John Kriesel says Boston bombing suspect "shouldn't have constitutional rights"
Kriesel: "There needs to be special laws for punishment of sonofabitches like these two guys."
Former state representative and decorated war hero John Kriesel is known for being an outspoken gay rights advocate, but he's no liberal when it comes to national security.
On Friday night, Kriesel got into a heated debate with some of his Twitter followers after he said captured Boston Marathon bombing suspect Dzhokhar Tsarnaev "shouldn't have constitutional rights" and doesn't "deserve due process."
Over the weekend, some Republican members of Congress called for Tsarnaev to be questioned prior to being read his Miranda rights. As the Washington Post writes, "A delay in issuing Miranda warnings is justified when suspected terrorists are captured in the United States, according to a 2010 memorandum from the Justice Department." Sen. Lindsey Graham, R-South Carolina, actually wants the Obama administration to classify Tsarnaev as an "enemy combatant." That designation would allow officials to question Tsarnaev indefinitely before any charges are pressed.
Of course, others, including Guardian columnist Glenn Greenwald, argue "the general concept that long-standing rights should be eroded in the name of Terrorism is indeed odious, and the specific attempt to abridge core constitutional liberties on US soil under that banner is self-evidently dangerous," to use Greenwald's words.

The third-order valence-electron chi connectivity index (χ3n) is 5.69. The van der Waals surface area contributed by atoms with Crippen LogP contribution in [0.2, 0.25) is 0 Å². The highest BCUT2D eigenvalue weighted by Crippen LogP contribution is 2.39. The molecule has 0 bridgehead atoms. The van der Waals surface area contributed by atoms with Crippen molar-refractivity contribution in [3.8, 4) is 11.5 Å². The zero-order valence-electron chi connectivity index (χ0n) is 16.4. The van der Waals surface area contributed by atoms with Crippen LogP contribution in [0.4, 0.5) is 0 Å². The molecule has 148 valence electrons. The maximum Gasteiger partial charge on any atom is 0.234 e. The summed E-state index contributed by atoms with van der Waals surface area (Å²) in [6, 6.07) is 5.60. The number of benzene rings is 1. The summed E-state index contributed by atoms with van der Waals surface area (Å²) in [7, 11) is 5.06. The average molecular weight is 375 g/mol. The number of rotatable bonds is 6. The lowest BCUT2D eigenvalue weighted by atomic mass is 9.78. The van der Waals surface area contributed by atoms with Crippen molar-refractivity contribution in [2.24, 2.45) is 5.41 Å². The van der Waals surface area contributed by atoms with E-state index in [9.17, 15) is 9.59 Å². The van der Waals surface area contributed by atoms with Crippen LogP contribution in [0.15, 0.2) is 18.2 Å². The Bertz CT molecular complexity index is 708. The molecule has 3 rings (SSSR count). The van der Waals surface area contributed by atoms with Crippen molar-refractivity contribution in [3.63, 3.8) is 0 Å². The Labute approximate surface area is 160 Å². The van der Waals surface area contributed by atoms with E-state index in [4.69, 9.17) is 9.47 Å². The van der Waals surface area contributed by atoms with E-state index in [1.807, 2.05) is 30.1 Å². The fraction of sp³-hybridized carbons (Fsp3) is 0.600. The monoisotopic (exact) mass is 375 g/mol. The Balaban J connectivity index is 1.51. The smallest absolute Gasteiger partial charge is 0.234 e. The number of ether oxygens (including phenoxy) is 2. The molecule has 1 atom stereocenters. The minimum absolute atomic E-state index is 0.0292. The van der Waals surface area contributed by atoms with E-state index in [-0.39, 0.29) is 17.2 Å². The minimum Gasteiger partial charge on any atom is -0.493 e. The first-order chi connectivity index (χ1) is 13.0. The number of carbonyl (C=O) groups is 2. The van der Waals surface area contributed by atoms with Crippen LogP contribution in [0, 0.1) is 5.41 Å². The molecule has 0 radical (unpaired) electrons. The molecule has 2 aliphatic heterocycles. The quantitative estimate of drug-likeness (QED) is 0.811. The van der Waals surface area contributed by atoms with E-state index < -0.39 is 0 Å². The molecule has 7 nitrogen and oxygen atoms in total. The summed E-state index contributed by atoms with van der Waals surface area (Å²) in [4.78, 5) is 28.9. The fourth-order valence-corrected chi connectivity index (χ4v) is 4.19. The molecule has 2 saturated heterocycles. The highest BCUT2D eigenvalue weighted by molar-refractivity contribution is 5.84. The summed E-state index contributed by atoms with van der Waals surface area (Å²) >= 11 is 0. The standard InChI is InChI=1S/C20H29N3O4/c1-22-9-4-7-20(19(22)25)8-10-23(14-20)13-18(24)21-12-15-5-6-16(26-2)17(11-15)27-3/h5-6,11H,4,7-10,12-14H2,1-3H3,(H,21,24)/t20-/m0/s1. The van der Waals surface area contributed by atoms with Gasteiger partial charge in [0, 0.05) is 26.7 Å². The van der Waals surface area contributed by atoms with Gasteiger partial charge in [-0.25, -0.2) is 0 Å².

In any event, here's a sampling of tweets where Kriesel laid out his controversial view:
IF YOU ARE A TERRORIST, YOU SHOULDN'T HAVE CONSTITUTIONAL RIGHTS. END OF STORY. DON'T KILL INNOCENT PEOPLE AND YOU'LL BE FINE. #gotobed-- John Kriesel (@johnkriesel) April 20, 2013
Final thought, when you kill/injure innocent Americans in an act of terror and get caught on video you don't deserve due process. #goodnight-- John Kriesel (@johnkriesel) April 20, 2013
Tsarnaev, 19, is a naturalized American citizen, though in practice citizenship isn't sufficient to guarantee constitutional rights. For instance, in 2011, Anwar al-Awlaki and his 16-year-old son were killed in Yemen by extrajudicial American drone stikes despite being American citizens.
-- Follow Aaron Rupar on Twitter at @atrupar. Got a tip? Drop him a line at firstname.lastname@example.org.
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